The first company to offer UFO abduction insurance was the St. Lawrence Agency, in Altamonte Springs, Florida. The company pays the claimant $1 per year until their death, or for 1 million years, whichever comes first. The company says that it has paid out at least two claims, and over 20,000 people have purchased the insurance. Simon Burgess, former Managing Director of British Insurance, well known for being involved in the bizarre end of insurance, said “Of course, the burden of proof lies with the claimant. Let’s face it—insurance is so tedious that if I can enlighten my dreary life with a bit of humor every now and again, I will.” The insurance is normally purchased by the “feeble-minded,” according to Burgess. A policy normally costs around $150 per $1.5 million in coverage, as of 1998. Some companies offer policies for alien pregnancy, alien examinations and death caused by aliens.
The Jedi census phenomenon is a grassroots movement that was initiated, around 2001, for citizens of a number of English-speaking countries, urging them to record their religion on national censuses as “Jedi” or “Jedi Knight” after the quasi-religious order of Jedi Knights in the fictional Star Wars universe. It is believed the majority of self-reported Jedi claimed the religion for their own amusement, to poke fun at the government, or as a protest against the inclusion of the religion question on the census form. In England and Wales, 390,127 people (almost 0.8%) stated their religion as Jedi on their 2001 Census forms, surpassing Sikhism, Judaism and Buddhism, and making it the fourth largest reported religion in the countries. Jedi was assigned its own code in the United Kingdom for census processing. Officials from the Office for National Statistics in the UK pointed out that this merely means that it has been registered as a common answer to the “religion” question, and that this does not confer on it the status of official recognition. In 2001, over 53,000 people listed themselves as Jedi in New Zealand’s census. New Zealand had the highest per capita population of reported Jedi in the world that year, with 1.5% marking “Jedi” as their religion. New Zealand treated Jedi responses as “Answer understood, but will not be counted.” If Jedi were counted it would have been the second largest religion in the country. John Pullinger, Director of Reporting and Analysis for the Census in the United Kingdom, noted that many people who would otherwise not have completed a Census form did so solely to record themselves as Jedi, so this joke helped to improve the quality of the Census.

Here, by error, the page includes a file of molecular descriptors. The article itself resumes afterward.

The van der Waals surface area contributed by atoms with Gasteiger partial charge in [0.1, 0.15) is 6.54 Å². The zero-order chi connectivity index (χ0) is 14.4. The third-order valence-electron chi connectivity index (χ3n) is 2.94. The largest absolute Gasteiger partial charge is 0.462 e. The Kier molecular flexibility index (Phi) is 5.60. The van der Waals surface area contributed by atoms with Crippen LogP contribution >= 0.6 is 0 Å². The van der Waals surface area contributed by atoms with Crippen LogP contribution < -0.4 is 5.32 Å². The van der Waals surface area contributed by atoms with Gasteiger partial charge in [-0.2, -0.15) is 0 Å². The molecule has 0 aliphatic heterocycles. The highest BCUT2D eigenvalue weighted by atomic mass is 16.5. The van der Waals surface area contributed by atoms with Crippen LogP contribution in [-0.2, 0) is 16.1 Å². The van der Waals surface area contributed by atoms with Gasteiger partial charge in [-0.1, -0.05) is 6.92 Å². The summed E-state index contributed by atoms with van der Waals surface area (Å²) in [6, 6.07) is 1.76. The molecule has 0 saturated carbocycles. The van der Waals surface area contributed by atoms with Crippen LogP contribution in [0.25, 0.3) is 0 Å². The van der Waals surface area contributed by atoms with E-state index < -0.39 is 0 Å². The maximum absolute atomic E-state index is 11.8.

Lal Bihari (or Lal Bihari Mritak, born 1961) is a farmer from Uttar Pradesh, India, who was officially dead between 1976 and 1994. When Lal Bihari tried to apply for a bank loan in 1976, he found out that he was officially dead: his uncle had bribed a government official to register him as dead, so that he would get the ownership of Bihari’s land. Bihari discovered at least 100 other people in a similar situation. He and many others were in danger of being killed by those who had appropriated their property. Over the years, Bihari tried to attract attention to his situation by various means. He organized his own funeral and demanded widow’s compensation for his wife. In 1980, he added the word “mritak” (“dead”) to his name, and signed his letters “late Lal Bihari.” In 1994, he managed to have his official death annulled. In 2004, he ran for a seat in the parliament of Lal Ganj. Bihari continues to support other people in similar situations.